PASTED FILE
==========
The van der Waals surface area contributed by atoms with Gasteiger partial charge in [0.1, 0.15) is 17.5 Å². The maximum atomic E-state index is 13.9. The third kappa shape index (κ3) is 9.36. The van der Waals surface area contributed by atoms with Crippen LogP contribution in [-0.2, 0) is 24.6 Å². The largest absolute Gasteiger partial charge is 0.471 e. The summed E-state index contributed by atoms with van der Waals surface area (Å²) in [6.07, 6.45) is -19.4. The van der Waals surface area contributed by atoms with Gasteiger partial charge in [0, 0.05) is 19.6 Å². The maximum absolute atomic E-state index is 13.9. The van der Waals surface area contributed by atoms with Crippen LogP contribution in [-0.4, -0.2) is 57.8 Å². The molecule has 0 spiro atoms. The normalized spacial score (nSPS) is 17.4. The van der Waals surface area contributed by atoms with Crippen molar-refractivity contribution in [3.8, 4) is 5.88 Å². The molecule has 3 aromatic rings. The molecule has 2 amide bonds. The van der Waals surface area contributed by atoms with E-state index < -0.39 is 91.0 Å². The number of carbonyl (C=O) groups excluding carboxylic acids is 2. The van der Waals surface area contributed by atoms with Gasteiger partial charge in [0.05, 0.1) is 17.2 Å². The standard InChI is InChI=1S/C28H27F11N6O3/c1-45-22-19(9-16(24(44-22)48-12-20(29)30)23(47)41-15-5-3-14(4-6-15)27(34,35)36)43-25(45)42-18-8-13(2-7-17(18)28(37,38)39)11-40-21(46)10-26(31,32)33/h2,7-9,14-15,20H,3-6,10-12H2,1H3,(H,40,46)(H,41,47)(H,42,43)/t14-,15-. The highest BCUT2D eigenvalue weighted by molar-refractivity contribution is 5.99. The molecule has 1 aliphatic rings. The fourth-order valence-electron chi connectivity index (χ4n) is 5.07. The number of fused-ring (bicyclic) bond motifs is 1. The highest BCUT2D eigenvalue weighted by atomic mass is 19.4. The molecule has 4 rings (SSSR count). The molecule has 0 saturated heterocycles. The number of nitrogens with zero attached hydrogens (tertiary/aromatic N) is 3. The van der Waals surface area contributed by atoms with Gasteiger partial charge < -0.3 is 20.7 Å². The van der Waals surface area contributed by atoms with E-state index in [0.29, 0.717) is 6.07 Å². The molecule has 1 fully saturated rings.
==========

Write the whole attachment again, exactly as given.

The van der Waals surface area contributed by atoms with Gasteiger partial charge in [0.1, 0.15) is 17.5 Å². The maximum atomic E-state index is 13.9. The third kappa shape index (κ3) is 9.36. The van der Waals surface area contributed by atoms with Crippen LogP contribution in [-0.2, 0) is 24.6 Å². The largest absolute Gasteiger partial charge is 0.471 e. The summed E-state index contributed by atoms with van der Waals surface area (Å²) in [6.07, 6.45) is -19.4. The van der Waals surface area contributed by atoms with Gasteiger partial charge in [0, 0.05) is 19.6 Å². The maximum absolute atomic E-state index is 13.9. The van der Waals surface area contributed by atoms with Crippen LogP contribution in [-0.4, -0.2) is 57.8 Å². The molecule has 0 spiro atoms. The normalized spacial score (nSPS) is 17.4. The van der Waals surface area contributed by atoms with Crippen molar-refractivity contribution in [3.8, 4) is 5.88 Å². The molecule has 3 aromatic rings. The molecule has 2 amide bonds. The van der Waals surface area contributed by atoms with E-state index < -0.39 is 91.0 Å². The number of carbonyl (C=O) groups excluding carboxylic acids is 2. The van der Waals surface area contributed by atoms with Gasteiger partial charge in [0.05, 0.1) is 17.2 Å². The standard InChI is InChI=1S/C28H27F11N6O3/c1-45-22-19(9-16(24(44-22)48-12-20(29)30)23(47)41-15-5-3-14(4-6-15)27(34,35)36)43-25(45)42-18-8-13(2-7-17(18)28(37,38)39)11-40-21(46)10-26(31,32)33/h2,7-9,14-15,20H,3-6,10-12H2,1H3,(H,40,46)(H,41,47)(H,42,43)/t14-,15-. The highest BCUT2D eigenvalue weighted by molar-refractivity contribution is 5.99. The molecule has 1 aliphatic rings. The fourth-order valence-electron chi connectivity index (χ4n) is 5.07. The number of fused-ring (bicyclic) bond motifs is 1. The highest BCUT2D eigenvalue weighted by atomic mass is 19.4. The molecule has 4 rings (SSSR count). The molecule has 0 saturated heterocycles. The number of nitrogens with zero attached hydrogens (tertiary/aromatic N) is 3. The van der Waals surface area contributed by atoms with Gasteiger partial charge < -0.3 is 20.7 Å². The van der Waals surface area contributed by atoms with E-state index in [0.29, 0.717) is 6.07 Å². The molecule has 1 fully saturated rings.